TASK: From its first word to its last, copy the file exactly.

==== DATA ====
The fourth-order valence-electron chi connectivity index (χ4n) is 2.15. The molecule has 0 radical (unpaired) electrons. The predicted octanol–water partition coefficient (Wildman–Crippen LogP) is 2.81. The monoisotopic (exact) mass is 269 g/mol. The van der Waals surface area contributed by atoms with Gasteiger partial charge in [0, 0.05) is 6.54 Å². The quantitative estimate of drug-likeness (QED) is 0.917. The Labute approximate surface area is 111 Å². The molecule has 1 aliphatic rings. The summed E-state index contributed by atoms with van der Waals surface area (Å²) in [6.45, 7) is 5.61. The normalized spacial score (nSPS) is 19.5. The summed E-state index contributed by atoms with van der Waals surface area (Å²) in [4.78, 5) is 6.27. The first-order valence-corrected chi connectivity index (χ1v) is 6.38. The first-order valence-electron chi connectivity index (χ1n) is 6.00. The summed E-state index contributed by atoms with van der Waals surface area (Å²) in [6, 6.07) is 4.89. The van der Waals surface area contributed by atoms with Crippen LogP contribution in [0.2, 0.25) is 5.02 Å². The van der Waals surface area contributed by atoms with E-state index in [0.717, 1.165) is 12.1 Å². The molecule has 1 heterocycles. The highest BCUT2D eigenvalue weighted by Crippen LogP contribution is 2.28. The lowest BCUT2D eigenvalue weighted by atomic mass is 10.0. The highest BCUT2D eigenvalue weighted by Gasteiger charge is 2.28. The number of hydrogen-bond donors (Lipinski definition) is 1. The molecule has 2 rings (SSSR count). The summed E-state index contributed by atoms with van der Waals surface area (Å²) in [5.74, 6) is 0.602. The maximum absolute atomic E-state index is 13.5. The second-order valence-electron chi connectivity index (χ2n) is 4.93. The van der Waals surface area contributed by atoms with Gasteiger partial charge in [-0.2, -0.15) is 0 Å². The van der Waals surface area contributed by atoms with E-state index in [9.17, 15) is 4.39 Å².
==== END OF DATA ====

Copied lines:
The fourth-order valence-electron chi connectivity index (χ4n) is 2.15. The molecule has 0 radical (unpaired) electrons. The predicted octanol–water partition coefficient (Wildman–Crippen LogP) is 2.81. The monoisotopic (exact) mass is 269 g/mol. The van der Waals surface area contributed by atoms with Gasteiger partial charge in [0, 0.05) is 6.54 Å². The quantitative estimate of drug-likeness (QED) is 0.917. The Labute approximate surface area is 111 Å². The molecule has 1 aliphatic rings. The summed E-state index contributed by atoms with van der Waals surface area (Å²) in [6.45, 7) is 5.61. The normalized spacial score (nSPS) is 19.5. The summed E-state index contributed by atoms with van der Waals surface area (Å²) in [4.78, 5) is 6.27. The first-order valence-corrected chi connectivity index (χ1v) is 6.38. The first-order valence-electron chi connectivity index (χ1n) is 6.00. The summed E-state index contributed by atoms with van der Waals surface area (Å²) in [6, 6.07) is 4.89. The van der Waals surface area contributed by atoms with Crippen LogP contribution in [0.2, 0.25) is 5.02 Å². The van der Waals surface area contributed by atoms with E-state index in [0.717, 1.165) is 12.1 Å². The molecule has 1 heterocycles. The highest BCUT2D eigenvalue weighted by Crippen LogP contribution is 2.28. The lowest BCUT2D eigenvalue weighted by atomic mass is 10.0. The highest BCUT2D eigenvalue weighted by Gasteiger charge is 2.28. The number of hydrogen-bond donors (Lipinski definition) is 1. The molecule has 2 rings (SSSR count). The summed E-state index contributed by atoms with van der Waals surface area (Å²) in [5.74, 6) is 0.602. The maximum absolute atomic E-state index is 13.5. The second-order valence-electron chi connectivity index (χ2n) is 4.93. The van der Waals surface area contributed by atoms with Gasteiger partial charge in [-0.2, -0.15) is 0 Å². The van der Waals surface area contributed by atoms with E-state index in [9.17, 15) is 4.39 Å².